Cyber Security Examples: The 3 Safeguards You Need to Know

By Tibor Moes / Updated: June 2023

Cyber Security Examples: The 3 Safeguards You Need to Know<br />

Cyber Security Examples

Imagine you’re a gatekeeper of a vast city – its walls, filled with precious treasure, stand tall against threats. But the enemies don’t attack with swords and shields; they use cunning, deception, and invisible threats. This city is not made of bricks and stone, but data and digital networks. Your job, as a cyber security professional, is to guard it.


Cyber security is the practice of defending computers, servers, mobile devices, electronic systems, networks, and data from digital attacks, damage, or unauthorized access.

Example 1 – The Sony Pictures Hack (2014): In one of the most high-profile cases, Sony Pictures was targeted by a group calling themselves the “Guardians of Peace.” They leaked unreleased films, sensitive internal data, including employee data and executive emails. This attack not only caused financial losses but also severely damaged Sony’s reputation.

Example 2 – The WannaCry Ransomware Attack (2017): This was a global cyberattack by the WannaCry ransomware cryptoworm, which targeted computers running the Microsoft Windows operating system by encrypting data and demanding ransom payments in Bitcoin cryptocurrency. The attack affected more than 200,000 computers across 150 countries, causing billions in damages, including to the UK’s National Health Service.

Example 3 – SolarWinds Hack (2020): A massive breach of US government systems was discovered, involving complex supply chain attacks. Russian hackers compromised the popular IT management software by SolarWinds, used by many federal agencies and Fortune 500 companies. This allowed them access to sensitive data, highlighting vulnerabilities even in systems believed to be secure.

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Cyber Security Examples In-Depth

The Sony Pictures Hack (2014)

In the vivid, bustling world of Hollywood, you might assume that drama unfolds primarily on the silver screen. However, in 2014, a real-life thriller played out behind the scenes at Sony Pictures, showcasing a narrative that was stranger and more intense than any movie.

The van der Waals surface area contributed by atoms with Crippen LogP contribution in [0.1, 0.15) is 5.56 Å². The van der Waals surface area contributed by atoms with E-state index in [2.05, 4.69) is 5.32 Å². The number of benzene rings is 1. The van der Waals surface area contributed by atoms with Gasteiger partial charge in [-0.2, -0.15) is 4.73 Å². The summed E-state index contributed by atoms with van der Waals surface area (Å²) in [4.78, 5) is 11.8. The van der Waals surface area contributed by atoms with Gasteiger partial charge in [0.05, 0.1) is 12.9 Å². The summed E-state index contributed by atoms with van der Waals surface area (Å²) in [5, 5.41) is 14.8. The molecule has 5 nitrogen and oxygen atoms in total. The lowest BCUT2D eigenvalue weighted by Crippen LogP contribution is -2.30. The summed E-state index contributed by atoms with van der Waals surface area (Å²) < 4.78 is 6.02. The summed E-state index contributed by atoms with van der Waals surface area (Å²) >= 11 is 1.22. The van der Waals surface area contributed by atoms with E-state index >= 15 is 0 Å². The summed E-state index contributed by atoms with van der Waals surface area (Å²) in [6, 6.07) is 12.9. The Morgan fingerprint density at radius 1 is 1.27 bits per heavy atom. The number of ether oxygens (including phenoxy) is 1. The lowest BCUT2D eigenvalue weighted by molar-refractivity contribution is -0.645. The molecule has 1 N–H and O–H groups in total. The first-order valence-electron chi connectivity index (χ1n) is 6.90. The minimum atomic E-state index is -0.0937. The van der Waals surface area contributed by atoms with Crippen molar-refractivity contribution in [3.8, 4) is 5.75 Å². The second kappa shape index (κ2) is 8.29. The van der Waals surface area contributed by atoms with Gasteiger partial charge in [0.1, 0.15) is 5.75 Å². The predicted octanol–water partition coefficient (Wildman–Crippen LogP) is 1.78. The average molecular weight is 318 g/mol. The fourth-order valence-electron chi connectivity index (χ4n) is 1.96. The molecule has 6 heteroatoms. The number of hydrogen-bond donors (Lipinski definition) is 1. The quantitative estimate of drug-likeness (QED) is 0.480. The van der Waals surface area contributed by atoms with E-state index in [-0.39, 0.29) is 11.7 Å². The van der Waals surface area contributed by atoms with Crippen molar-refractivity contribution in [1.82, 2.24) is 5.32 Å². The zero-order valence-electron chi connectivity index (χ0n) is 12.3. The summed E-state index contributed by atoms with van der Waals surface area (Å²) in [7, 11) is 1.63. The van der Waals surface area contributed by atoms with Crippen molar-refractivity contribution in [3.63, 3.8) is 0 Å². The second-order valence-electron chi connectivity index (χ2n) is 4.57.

Picture a modern-day office with computers humming, keyboards clicking, and screens filled with endless streams of data. These are the lifelines of a company. Now, imagine walking into work one day, switching on your computer, and being greeted not by your usual desktop, but by a sinister red skeleton, a symbol of a hacker group calling themselves the “Guardians of Peace.” This was the chilling reality for Sony Pictures employees in November 2014.

The “Guardians of Peace” didn’t stop at intimidating visuals. Much like a torrential downpour sweeping through a city, they flooded the internet with a deluge of stolen data. The information ranged from unreleased films and scripts to sensitive internal data, like employee records and personal emails of executives. Imagine having your private conversations, sensitive business strategies, and valuable intellectual property splayed out for the world to see, like laundry hanging in the breeze. The damage was immense, both financially and reputation-wise.

In essence, the fortress that was Sony Pictures had been breached, not by a catapult or a battering ram, but by the invisible and potent forces of cyber threats. It was a stark reminder that in our modern era, walls and guards are not enough to protect valuable assets; companies need to build and maintain robust cyber defenses.

While it’s impossible to prevent every potential cyber threat, the Sony Pictures hack highlighted the importance of preparing for and mitigating such risks. It’s about continuously testing and updating one’s security system, training staff to recognize threats, and having a swift, effective response plan in place for when things go wrong.

The Sony Pictures hack served as a wake-up call not just for Hollywood, but for businesses everywhere. It was an ominous reminder that even in the glitz and glamour of movie studios, cyber threats are very real and can have far-reaching consequences. It underscored the critical role that cybersecurity plays in our digital age, reminding us that the guard at the city gates must always be vigilant, always be ready, and always be one step ahead of potential threats.

As we continue to rely more on digital platforms and services, the lessons from the Sony hack remain as pertinent today as they were in 2014. We are all participants in this vast digital landscape, and we each have a role to play in ensuring its security. For companies like Sony, the stakes are high, and the audience isn’t just watching a drama unfold on screen – they’re watching how companies protect their assets, their employees, and their customers in an increasingly digital world.